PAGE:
Polychlorinated Biphenyls (PCBs)

PCBs are substances that were in widespread use prior to the 1970s. Their non-flammability, chemical stability, high boiling point, and electrical insulating properties made PCBs useful for many industrial and commercial applications like electrical, heat transfer, and hydraulic equipment. They were also used in paints, plastics, rubber products, pigments, dyes, carbonless copy paper and many other areas. Over 1.5 billion pounds of PCBs were produced in the US before they were banned in 1977 due to their persistent effects to human and environmental health.

At Army installations, PCBs were primarily encountered in dielectric fluid in transformers. Alabama Power has ownership of the power grid at Fort Rucker, which encompasses most power lines, equipment, transformers, and substation.  Fort Rucker has ownership of specialized equipment, which includes runway lighting and transformers incorporated in that system, and the hospital's high energy X-ray/MRI systems along with their transformers. To ensure proper handling and disposal for older transformers owned by Fort Rucker, current policy at is to test all transformer fluid prior to transformer disposal through the DLADS. This testing is handled by the DPW Environmental and Natural Resources Division.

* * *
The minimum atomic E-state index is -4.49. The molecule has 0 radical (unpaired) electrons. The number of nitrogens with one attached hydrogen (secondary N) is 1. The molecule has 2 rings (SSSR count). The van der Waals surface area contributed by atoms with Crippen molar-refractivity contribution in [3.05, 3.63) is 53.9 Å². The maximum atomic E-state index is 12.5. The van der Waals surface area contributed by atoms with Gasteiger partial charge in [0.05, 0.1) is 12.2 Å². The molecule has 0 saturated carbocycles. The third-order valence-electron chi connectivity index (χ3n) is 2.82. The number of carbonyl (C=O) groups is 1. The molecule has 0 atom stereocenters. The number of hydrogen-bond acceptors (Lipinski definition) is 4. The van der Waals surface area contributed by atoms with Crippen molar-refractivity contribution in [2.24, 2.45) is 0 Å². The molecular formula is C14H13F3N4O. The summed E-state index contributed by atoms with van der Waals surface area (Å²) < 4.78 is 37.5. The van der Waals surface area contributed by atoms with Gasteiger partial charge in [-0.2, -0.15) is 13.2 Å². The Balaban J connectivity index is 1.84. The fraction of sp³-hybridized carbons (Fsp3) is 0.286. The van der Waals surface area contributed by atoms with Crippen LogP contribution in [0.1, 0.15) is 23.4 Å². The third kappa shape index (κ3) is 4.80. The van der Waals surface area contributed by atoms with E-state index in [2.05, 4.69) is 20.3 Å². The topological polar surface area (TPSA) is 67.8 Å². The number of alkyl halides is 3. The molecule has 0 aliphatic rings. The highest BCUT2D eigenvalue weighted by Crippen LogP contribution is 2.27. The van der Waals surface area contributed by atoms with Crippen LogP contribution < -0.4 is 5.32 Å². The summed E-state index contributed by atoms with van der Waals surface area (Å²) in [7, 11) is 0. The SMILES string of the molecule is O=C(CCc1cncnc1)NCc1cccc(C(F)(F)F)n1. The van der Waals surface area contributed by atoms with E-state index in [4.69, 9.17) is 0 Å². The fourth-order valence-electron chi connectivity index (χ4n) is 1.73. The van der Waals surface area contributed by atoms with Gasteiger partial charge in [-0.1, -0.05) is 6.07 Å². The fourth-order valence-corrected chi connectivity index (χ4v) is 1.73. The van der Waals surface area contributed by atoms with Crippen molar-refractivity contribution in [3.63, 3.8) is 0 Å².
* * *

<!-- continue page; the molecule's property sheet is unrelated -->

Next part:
Light fixtures from older buildings are also likely to contain PCBs in the light ballasts. Because it is not practical to test them all at a laboratory, we assume the PCBs to be present and handle them in a controlled manner per all existing regulations and procedures.

Personnel involved in older building demolition, repair, or electrical work, should ensure that the proper handling and disposal actions occur for any light ballasts or transformers that are removed from service. Contact your organization's Environmental Officer or the DPW Environmental and Natural Resources Division (255-1656) for more information.